Self-assembling organic wires present sci-fi possibilities

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Self-assembling organic wires present sci-fi possibilities

U.S. scientists have developed water-soluble electronic materials that spontaneously assemble themselves into ‘wires’ much narrower than a human hair.

The electronic materials are derived from carbon-based compounds and could present a lightweight, flexible, easily processed alternative to components such as metal wires or silicon semiconductors.

Researchers expect potential uses of the material to include materials for pacemakers that mimic human tissues and devices that bypass injured spinal cords to restore movement to paralysed limbs.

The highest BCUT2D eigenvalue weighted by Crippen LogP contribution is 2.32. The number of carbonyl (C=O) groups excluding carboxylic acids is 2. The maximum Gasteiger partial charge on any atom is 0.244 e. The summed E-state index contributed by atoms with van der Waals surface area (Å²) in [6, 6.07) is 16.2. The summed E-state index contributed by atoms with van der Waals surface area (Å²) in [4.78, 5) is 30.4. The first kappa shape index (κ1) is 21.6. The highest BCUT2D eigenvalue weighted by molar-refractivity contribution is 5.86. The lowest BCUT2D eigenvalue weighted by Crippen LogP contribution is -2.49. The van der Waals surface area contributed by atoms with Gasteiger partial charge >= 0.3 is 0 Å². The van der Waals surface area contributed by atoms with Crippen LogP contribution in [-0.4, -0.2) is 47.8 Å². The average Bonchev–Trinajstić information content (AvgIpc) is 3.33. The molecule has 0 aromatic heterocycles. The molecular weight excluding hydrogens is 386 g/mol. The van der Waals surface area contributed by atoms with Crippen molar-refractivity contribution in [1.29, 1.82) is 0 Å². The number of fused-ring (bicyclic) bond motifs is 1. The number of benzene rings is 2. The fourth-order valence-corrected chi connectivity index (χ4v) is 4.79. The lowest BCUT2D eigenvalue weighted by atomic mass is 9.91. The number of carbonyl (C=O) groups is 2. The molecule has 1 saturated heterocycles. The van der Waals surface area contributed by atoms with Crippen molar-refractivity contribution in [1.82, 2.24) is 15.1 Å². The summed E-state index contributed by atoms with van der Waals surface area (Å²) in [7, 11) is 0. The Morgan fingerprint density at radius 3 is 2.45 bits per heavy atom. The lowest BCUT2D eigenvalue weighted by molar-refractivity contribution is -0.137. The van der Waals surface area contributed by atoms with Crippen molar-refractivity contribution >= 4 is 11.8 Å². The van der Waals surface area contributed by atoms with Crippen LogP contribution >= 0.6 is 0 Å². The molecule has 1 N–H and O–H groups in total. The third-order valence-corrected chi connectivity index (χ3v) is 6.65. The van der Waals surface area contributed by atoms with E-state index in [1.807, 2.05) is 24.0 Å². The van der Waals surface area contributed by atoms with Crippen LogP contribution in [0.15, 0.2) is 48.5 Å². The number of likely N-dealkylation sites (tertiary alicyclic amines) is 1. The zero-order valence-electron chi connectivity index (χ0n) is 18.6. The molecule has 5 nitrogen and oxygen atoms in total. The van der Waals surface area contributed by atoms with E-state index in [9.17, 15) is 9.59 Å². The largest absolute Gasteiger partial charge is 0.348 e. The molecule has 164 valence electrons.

The self-assembling organic wires were developed by a team of chemists led by John D. Tovar of the John Hopkins University.

“What's exciting about our materials is that they are of size and scale that cells can intimately associate with, meaning that they may have built-in potential for biomedical applications,” Tovar said.

“Can we use these materials to guide electrical current at the nanoscale? Can we use them to regulate cell-to-cell communication as a prelude to re-engineering neural networks or damaged spinal cords?”

“These are the kinds of questions we are looking forward to being able to address and answer in the coming years,” he said in a statement to the media.

The team used the self-assembly principles that underlie the formation of beta-amyloid plaques, which are the protein deposits often associated with Alzheimer's disease, as a model for their new material.

An article about their work was published in a recent issue of the Journal of the American Chemical Society.

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